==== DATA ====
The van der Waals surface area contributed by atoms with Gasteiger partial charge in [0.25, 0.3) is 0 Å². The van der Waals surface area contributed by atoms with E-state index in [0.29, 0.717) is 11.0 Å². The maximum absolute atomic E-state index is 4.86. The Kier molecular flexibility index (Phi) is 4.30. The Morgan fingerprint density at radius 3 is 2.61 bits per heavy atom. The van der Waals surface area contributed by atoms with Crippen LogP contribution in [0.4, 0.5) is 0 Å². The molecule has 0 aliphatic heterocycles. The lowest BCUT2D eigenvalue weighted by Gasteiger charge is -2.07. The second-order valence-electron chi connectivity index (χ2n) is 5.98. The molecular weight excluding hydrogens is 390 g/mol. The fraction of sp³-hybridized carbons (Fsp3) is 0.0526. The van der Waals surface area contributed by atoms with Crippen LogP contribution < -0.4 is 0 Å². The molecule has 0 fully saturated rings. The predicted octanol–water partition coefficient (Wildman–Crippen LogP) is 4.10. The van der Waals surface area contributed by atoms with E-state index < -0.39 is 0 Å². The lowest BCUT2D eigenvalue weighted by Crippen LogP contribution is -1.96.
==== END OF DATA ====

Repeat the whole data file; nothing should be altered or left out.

The van der Waals surface area contributed by atoms with Gasteiger partial charge in [0.25, 0.3) is 0 Å². The van der Waals surface area contributed by atoms with E-state index in [0.29, 0.717) is 11.0 Å². The maximum absolute atomic E-state index is 4.86. The Kier molecular flexibility index (Phi) is 4.30. The Morgan fingerprint density at radius 3 is 2.61 bits per heavy atom. The van der Waals surface area contributed by atoms with Crippen LogP contribution in [0.4, 0.5) is 0 Å². The molecule has 0 aliphatic heterocycles. The lowest BCUT2D eigenvalue weighted by Gasteiger charge is -2.07. The second-order valence-electron chi connectivity index (χ2n) is 5.98. The molecular weight excluding hydrogens is 390 g/mol. The fraction of sp³-hybridized carbons (Fsp3) is 0.0526. The van der Waals surface area contributed by atoms with Crippen LogP contribution < -0.4 is 0 Å². The molecule has 0 fully saturated rings. The predicted octanol–water partition coefficient (Wildman–Crippen LogP) is 4.10. The van der Waals surface area contributed by atoms with E-state index < -0.39 is 0 Å². The lowest BCUT2D eigenvalue weighted by Crippen LogP contribution is -1.96.